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This was awesome for a couple of reasons. First, she was essentially a crossdresser. The comics never dug too deep into the mind of Princess Maru so we don’t know whether her male identity was a simple disguise, a way to get ahead in a man’s world, or something that was a deeper part of her. She could certainly be read as one of the first trans characters in superhero comics, and at the very least the gender ambiguity of the character was unique and surprising for the time.

She was also Asian, a Japanese princess. The Japanese were fairly common in early Wonder Woman comics, but they were often oafish, racist caricatures. Princess Maru was different. She was both brilliant and beautiful, plus her villainous guise was a costume that turned her into a white man. The existence of Princess Maru doesn’t excuse William Moulton Marston and H.G. Peter for their awful depiction of Asian men, of course, but again she’s definitely an absolutely fascinating character, especially for 1942. A later version of Doctor Poison retained the gender ambiguity, as well as the grotesque appearance, in a handful of issues in the Modern Age.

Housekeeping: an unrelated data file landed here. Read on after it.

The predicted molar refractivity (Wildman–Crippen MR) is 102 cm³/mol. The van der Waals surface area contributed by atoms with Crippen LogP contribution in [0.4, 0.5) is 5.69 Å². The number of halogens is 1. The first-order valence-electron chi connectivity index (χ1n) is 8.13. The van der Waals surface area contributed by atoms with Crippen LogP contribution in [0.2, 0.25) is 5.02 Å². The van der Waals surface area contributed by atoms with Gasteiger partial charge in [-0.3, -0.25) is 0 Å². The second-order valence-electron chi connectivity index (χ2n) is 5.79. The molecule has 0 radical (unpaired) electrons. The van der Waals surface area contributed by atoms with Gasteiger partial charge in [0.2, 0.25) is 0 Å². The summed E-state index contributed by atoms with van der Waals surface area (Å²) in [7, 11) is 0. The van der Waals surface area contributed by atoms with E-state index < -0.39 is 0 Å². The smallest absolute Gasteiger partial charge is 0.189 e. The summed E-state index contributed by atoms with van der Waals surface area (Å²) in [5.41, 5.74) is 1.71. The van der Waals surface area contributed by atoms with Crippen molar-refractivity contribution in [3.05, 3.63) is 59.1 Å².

So now let’s return to the present to look at Meredith and David Finch’s Doctor Poison. She’s a white woman, Russian instead of Japanese. She also dresses like a doctor; no fun, crossdressing costume or creepy mask, just a lab coat. She’s not a princess of anything either. Thanks to some clunky exposition, we learn that she was the daughter of Russians scientists who were branded as terrorists by the Russian government after American spies approached them to learn about their research. Take a moment to pause and think about the most clichéd, stereotypical thing that could happen to Russian scientists when the government is after them. Do you have it? Was it “They got sent to the gulag in Siberia and tortured and killed”? If you did, well done! And now, for some reason, Doctor Poison is mad at the Americans instead of the Russians and tries to kill the President at a G8 meeting in London. Wonder Woman stops her, of course.